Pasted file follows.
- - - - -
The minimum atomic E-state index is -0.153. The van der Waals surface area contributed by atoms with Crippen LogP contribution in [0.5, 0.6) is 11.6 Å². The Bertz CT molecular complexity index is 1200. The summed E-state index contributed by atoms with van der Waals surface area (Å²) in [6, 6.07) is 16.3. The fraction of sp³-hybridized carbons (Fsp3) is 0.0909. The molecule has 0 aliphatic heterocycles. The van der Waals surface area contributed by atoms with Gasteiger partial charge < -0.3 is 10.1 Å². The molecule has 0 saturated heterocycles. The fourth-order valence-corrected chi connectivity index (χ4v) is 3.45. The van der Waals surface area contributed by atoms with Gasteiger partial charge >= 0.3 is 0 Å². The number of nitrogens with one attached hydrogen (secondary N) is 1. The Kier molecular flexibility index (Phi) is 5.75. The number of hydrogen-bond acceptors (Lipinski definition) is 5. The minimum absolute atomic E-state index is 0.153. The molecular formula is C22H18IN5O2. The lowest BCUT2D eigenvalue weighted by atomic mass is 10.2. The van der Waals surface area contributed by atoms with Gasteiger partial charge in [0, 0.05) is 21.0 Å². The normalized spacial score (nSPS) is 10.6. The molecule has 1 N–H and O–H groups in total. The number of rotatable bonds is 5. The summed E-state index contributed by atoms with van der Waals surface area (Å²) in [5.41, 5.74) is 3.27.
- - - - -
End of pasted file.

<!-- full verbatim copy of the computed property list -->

The minimum atomic E-state index is -0.153. The van der Waals surface area contributed by atoms with Crippen LogP contribution in [0.5, 0.6) is 11.6 Å². The Bertz CT molecular complexity index is 1200. The summed E-state index contributed by atoms with van der Waals surface area (Å²) in [6, 6.07) is 16.3. The fraction of sp³-hybridized carbons (Fsp3) is 0.0909. The molecule has 0 aliphatic heterocycles. The van der Waals surface area contributed by atoms with Gasteiger partial charge < -0.3 is 10.1 Å². The molecule has 0 saturated heterocycles. The fourth-order valence-corrected chi connectivity index (χ4v) is 3.45. The van der Waals surface area contributed by atoms with Gasteiger partial charge >= 0.3 is 0 Å². The number of nitrogens with one attached hydrogen (secondary N) is 1. The Kier molecular flexibility index (Phi) is 5.75. The number of hydrogen-bond acceptors (Lipinski definition) is 5. The minimum absolute atomic E-state index is 0.153. The molecular formula is C22H18IN5O2. The lowest BCUT2D eigenvalue weighted by atomic mass is 10.2. The van der Waals surface area contributed by atoms with Gasteiger partial charge in [0, 0.05) is 21.0 Å². The normalized spacial score (nSPS) is 10.6. The molecule has 1 N–H and O–H groups in total. The number of rotatable bonds is 5. The summed E-state index contributed by atoms with van der Waals surface area (Å²) in [5.41, 5.74) is 3.27.